Sam Nhlengethwa, one of South Africa’s most prominent artists, is artist-in residence at the Weltkulturen Museum in July 2015 in preparation for his upcoming major exhibition, ‘A Labour of Love’ (opening 2 December 2015), which is co-curated by Gabi Ngcobo.
During his month-long residency at the Weltkulturen Labor, Nhlengethwa revisits the Weltkulturen Museum’s collection of contemporary South African art – over 600 works that the museum acquired in 1986, produced by black South African artists under apartheid – which includes his works from the 1980s as well as those by equally internationally renowned artists such as John Muafangejo, Peter Clarke, David Koloane, Azaria Mbatha and Lionel Davis.
Nhlengethwa’s exhibition is the first in 28 years that speaks directly to this, one of the major focuses of the Weltkulturen Museum’s collection.
Born in 1955 in Springs, Johannesburg, the artist received his formal training from the Rorke’s Drift Art and Craft Centre and the Johannesburg Art Foundation. In 1994, Nhlengethwa was awarded the Standard Bank Young Artist of the Year award, and has since exhibited all over the world.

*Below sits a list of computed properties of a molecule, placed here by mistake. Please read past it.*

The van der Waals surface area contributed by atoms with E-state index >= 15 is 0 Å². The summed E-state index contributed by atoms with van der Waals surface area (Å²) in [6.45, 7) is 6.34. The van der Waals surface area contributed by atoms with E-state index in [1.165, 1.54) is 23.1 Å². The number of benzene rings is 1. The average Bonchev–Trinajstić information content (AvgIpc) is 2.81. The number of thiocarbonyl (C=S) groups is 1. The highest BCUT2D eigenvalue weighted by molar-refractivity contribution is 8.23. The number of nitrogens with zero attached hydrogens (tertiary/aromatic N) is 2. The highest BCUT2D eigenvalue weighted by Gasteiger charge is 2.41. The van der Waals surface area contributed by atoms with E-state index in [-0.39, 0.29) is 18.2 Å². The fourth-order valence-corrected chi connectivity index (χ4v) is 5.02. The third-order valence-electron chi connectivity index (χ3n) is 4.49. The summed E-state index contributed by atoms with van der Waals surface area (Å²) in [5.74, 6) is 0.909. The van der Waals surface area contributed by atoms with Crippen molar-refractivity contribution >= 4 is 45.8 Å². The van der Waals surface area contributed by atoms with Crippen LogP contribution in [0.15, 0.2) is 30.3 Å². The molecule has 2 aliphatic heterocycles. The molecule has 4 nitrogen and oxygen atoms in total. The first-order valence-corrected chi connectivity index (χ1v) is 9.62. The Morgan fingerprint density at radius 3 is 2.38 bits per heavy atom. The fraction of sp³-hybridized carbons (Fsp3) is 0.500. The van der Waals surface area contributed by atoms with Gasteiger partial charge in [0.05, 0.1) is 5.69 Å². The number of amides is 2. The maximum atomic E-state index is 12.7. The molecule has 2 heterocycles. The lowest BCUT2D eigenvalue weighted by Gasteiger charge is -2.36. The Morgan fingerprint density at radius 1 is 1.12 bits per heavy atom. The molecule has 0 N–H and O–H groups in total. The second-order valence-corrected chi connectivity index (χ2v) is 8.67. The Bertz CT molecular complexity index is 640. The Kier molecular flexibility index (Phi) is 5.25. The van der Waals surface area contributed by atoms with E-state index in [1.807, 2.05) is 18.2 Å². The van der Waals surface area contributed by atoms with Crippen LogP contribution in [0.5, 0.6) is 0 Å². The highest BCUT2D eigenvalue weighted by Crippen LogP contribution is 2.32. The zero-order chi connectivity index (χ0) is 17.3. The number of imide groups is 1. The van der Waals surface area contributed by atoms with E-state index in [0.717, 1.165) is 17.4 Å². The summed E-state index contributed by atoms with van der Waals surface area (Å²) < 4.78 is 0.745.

Nhlengethwa’s work is represented in major public and corporate art collections in South Africa and abroad, and his latest projects include ‘Life, Jazz & Lots of Other Things’ at Gallery 1600 at the Savannah College of Art & Design in Georgia, USA (2014), ‘Some Final Tributes’ at the Goodman Gallery in Johannesburg (2014), as well as having his work featured at the 2013 Biennale di Venezia.
Nhlengethwa was urban-born and therefore relates intimately to the township existence, not only in his collages but also in his prints, “Throughout the years, all my pieces have dealt with the movement of people. I enjoy paying homage to people and places through my art,” he says.
During his time at Weltkulturen Labor, Nhlengethwa will keep a ‘Picture Diary’ on Instagram to give insights into his artistic research at the Weltkulturen Labor, so make sure to follow him @weltkulturen.museum